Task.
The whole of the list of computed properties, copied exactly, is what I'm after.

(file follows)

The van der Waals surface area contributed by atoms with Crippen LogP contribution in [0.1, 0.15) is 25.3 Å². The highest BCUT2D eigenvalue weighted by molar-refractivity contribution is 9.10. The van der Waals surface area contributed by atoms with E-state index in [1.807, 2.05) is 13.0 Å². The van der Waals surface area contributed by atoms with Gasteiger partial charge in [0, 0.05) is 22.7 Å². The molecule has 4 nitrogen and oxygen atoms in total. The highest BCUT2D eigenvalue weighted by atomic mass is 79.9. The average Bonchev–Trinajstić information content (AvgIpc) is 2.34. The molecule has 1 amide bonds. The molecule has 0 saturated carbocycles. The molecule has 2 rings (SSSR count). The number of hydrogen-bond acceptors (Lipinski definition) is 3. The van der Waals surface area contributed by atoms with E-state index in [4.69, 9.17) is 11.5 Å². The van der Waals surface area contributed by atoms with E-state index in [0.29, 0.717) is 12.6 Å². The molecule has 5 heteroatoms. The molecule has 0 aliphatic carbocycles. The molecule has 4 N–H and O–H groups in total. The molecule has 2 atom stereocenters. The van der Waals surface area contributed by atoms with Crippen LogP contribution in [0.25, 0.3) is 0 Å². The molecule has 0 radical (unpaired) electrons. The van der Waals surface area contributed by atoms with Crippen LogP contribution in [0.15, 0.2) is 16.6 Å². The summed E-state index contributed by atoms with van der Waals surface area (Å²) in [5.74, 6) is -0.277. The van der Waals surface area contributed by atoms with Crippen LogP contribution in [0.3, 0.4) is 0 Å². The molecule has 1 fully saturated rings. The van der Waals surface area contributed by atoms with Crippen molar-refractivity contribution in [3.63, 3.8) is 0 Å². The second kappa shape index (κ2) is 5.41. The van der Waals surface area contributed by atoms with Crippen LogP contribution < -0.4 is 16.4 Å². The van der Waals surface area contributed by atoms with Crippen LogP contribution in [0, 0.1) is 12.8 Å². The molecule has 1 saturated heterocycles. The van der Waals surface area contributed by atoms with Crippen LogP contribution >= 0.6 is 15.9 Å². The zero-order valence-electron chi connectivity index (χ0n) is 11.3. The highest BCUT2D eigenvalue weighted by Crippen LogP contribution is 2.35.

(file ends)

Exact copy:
The van der Waals surface area contributed by atoms with Crippen LogP contribution in [0.1, 0.15) is 25.3 Å². The highest BCUT2D eigenvalue weighted by molar-refractivity contribution is 9.10. The van der Waals surface area contributed by atoms with E-state index in [1.807, 2.05) is 13.0 Å². The van der Waals surface area contributed by atoms with Gasteiger partial charge in [0, 0.05) is 22.7 Å². The molecule has 4 nitrogen and oxygen atoms in total. The highest BCUT2D eigenvalue weighted by atomic mass is 79.9. The average Bonchev–Trinajstić information content (AvgIpc) is 2.34. The molecule has 1 amide bonds. The molecule has 0 saturated carbocycles. The molecule has 2 rings (SSSR count). The number of hydrogen-bond acceptors (Lipinski definition) is 3. The van der Waals surface area contributed by atoms with E-state index in [4.69, 9.17) is 11.5 Å². The van der Waals surface area contributed by atoms with E-state index in [0.29, 0.717) is 12.6 Å². The molecule has 5 heteroatoms. The molecule has 0 aliphatic carbocycles. The molecule has 4 N–H and O–H groups in total. The molecule has 2 atom stereocenters. The van der Waals surface area contributed by atoms with Crippen LogP contribution in [0.25, 0.3) is 0 Å². The molecule has 0 radical (unpaired) electrons. The van der Waals surface area contributed by atoms with Crippen LogP contribution in [0.15, 0.2) is 16.6 Å². The summed E-state index contributed by atoms with van der Waals surface area (Å²) in [5.74, 6) is -0.277. The van der Waals surface area contributed by atoms with Crippen LogP contribution in [0.3, 0.4) is 0 Å². The molecule has 1 fully saturated rings. The van der Waals surface area contributed by atoms with Crippen molar-refractivity contribution in [3.63, 3.8) is 0 Å². The second kappa shape index (κ2) is 5.41. The van der Waals surface area contributed by atoms with Crippen LogP contribution < -0.4 is 16.4 Å². The van der Waals surface area contributed by atoms with Crippen LogP contribution in [0, 0.1) is 12.8 Å². The molecule has 1 saturated heterocycles. The van der Waals surface area contributed by atoms with Crippen LogP contribution >= 0.6 is 15.9 Å². The zero-order valence-electron chi connectivity index (χ0n) is 11.3. The highest BCUT2D eigenvalue weighted by Crippen LogP contribution is 2.35.